Do you want to hear “Running On Air” in Italian? Now is your opportunity as Nathan Trent recorded his Eurovision entry in Italian. Raised bilingually with Italian and German, it is a language this year’s Austrian representative is familiar with. 

Already before this year’s contest, Nathan Trent became our cover darling as he made covers of four former Eurovision entries: The Swedish 2015 Eurovision winning song Heroes, the 2013 Italian entry L’essenzialeJ’ai Cherché which was the French entry from 2016 and finally Albania’s I’m Alive from 2015.

See alsoThree acoustic Eurovision covers from Nathan Trent

Nathan has now thrown himself into an Italian version from his own Eurovision entry Running On Air, and based on the comments he received on his Facebook post, the fans want more. They are asking for Spanish, Portuguese and even Armenian versions.

Below, you can listen to his upload of the Italian version:

At this year’s Eurovision Song Contest, Nathan made it to the final where he finished 16th with 93 points.

Categories: Eurovisionary

13
June
2017

International community offering a helping hand to Bosnia and Herzegovina

International community offering a helping hand to Bosnia and Herzegovina

Since 2012 Bosnia and Herzegovina participated only once in the Eurovision Song Contest due to the national public broadcaster’s (BHRT) heavy financial problems. Various international organisations will meet in Sarajevo today in order to try to solve the complex problems, that public service media (PSM) is facing in the country.

Today’s conference in the Bosnian capital is being organised by the EBU, BHRT, the Bosnia and Herzegovina Journalist Association, the Council of Europe, the Office of the OSCE Representative of Freedom of the Media, the European Federation of Journalists and the South East Europe Media Organisation. It is an opportunity for authorities in Bosnia and Herzegovina to meet with representatives of the media, international organizations, civil society and other experts to discuss possible solutions for the crisis and ensure proper implementation of Council of Europe and European Union standards.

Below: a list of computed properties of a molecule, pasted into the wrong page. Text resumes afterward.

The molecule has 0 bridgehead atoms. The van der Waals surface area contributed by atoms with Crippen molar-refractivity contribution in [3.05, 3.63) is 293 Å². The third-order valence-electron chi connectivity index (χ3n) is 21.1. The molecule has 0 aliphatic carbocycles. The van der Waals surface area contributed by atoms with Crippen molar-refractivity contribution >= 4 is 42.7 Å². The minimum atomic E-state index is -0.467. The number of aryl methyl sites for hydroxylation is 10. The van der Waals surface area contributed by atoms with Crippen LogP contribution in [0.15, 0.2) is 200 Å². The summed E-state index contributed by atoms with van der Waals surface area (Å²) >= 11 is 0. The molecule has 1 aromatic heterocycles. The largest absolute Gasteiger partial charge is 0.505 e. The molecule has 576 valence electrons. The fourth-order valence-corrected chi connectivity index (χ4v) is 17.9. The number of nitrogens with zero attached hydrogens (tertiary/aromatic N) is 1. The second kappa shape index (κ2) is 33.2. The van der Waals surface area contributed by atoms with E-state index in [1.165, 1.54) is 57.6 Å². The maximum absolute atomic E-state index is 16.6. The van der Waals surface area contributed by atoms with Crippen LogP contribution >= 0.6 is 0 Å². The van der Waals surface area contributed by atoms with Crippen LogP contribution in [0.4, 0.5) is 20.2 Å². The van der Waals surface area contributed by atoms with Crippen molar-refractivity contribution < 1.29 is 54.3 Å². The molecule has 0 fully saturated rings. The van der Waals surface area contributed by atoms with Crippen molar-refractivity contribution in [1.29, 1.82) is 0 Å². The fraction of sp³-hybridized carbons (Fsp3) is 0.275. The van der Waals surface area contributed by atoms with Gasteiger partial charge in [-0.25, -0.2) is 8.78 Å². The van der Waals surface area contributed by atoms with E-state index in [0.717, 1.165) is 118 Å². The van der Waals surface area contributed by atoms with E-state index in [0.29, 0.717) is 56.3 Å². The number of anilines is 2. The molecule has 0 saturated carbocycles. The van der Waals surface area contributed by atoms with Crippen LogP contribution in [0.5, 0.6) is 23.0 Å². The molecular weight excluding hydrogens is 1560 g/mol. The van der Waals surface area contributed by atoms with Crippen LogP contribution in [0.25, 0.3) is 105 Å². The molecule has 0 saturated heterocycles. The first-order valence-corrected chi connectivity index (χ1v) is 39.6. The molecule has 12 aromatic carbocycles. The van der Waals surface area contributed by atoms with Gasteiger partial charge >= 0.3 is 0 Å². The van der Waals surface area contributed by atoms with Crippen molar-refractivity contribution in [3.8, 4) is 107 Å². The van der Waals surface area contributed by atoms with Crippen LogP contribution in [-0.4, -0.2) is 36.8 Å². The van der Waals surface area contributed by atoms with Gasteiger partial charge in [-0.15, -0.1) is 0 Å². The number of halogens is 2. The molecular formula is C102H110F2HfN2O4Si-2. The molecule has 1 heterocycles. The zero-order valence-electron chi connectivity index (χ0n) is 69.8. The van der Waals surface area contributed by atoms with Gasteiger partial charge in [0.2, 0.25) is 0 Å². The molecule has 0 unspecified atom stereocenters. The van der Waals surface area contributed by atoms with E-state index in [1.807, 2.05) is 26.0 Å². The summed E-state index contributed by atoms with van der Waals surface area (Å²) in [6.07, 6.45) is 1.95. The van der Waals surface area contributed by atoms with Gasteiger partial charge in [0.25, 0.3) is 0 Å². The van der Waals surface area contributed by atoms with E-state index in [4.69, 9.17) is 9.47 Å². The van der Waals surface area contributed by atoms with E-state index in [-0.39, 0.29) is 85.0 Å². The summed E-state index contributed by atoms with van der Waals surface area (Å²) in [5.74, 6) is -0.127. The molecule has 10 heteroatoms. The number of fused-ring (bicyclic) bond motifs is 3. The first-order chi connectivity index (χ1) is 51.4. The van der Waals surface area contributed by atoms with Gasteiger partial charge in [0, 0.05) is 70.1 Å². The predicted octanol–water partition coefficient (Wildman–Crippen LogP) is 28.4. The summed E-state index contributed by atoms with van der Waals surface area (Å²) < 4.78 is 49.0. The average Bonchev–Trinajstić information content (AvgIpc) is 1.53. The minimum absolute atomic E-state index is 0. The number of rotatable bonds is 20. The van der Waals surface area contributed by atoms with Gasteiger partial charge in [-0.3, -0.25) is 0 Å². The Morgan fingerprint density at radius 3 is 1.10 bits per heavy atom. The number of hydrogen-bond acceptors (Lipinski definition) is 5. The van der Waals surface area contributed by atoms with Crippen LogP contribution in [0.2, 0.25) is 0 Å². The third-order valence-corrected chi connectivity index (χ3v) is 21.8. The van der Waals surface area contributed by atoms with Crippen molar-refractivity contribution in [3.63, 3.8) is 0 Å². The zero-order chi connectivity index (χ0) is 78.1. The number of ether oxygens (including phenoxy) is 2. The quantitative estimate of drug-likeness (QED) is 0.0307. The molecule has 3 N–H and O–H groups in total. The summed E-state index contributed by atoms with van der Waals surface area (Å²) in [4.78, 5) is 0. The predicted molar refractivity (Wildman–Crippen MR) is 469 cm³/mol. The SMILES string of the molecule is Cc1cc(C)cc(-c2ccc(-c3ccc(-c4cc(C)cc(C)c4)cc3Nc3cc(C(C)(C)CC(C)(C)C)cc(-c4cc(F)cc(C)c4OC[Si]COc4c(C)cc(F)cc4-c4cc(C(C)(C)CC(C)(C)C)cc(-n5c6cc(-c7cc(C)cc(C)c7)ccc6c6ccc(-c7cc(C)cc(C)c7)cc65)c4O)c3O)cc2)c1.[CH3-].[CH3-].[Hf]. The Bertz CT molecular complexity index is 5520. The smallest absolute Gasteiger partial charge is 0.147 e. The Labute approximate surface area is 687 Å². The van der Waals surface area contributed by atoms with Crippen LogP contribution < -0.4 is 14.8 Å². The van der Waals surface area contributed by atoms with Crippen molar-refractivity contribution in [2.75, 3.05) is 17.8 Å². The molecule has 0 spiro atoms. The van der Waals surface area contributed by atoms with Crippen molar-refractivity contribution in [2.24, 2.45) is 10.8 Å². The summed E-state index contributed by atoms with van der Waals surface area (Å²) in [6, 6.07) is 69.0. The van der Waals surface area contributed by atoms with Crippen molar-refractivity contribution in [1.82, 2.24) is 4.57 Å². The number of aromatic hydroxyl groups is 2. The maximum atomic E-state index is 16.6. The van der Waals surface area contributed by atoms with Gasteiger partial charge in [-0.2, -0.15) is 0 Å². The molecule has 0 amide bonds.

In the past BHRT has accumulated substantial debts of around 20 million Euros mainly because of a very ineffective collection system of the licence fee. Until one year ago the fee was collected through telephone bills. Since then the Bosnian government failed to agree on a long-term solution for funding PSM. If PSM in Bosnia and Herzegovina collapses it would not only have a huge negative effect on the media system – it would also contribute to a further fragmentation of the country along the ethnic lines.

For many years EBU have tried to find a solution for the broadcaster’s problems. For instance in June last year, EBU chose to extend the deadline for BHRT to pay part of their debt to the EBU. As it didn’t happen, EBU decided to impose sanctions against the Bosnian and Herzegovinian broadcaster in December last year denying them access to the Eurovision News Exchange.

Strong PSM is the bedrock of democratic societies. We urge authorities in BiH to take urgent action to safeguard the future of PSM so it can play an active role in promoting and reinforcing democracy, fostering ethnic tolerance and ensuring social cohesion.

Ingrid Deltenre, EBU Director General

Last time Bosnia and Herzegovina took part in the Eurovision Song Contest was in Stockholm last year, only because BHRT managed to secure sponsorship to cover both the participation fee and all costs related to the participation. The country didn’t return to the contest this year due to the financial problems as it was the case in the period 2013-2015. We hope that today’s conference will offer some sustainable and long-term solutions for BHRT making it possible for Bosnia and Herzegovina to return to the contest already next year.

Refresh your memory of their 2015 entry in the video below:

Categories: Eurovisionary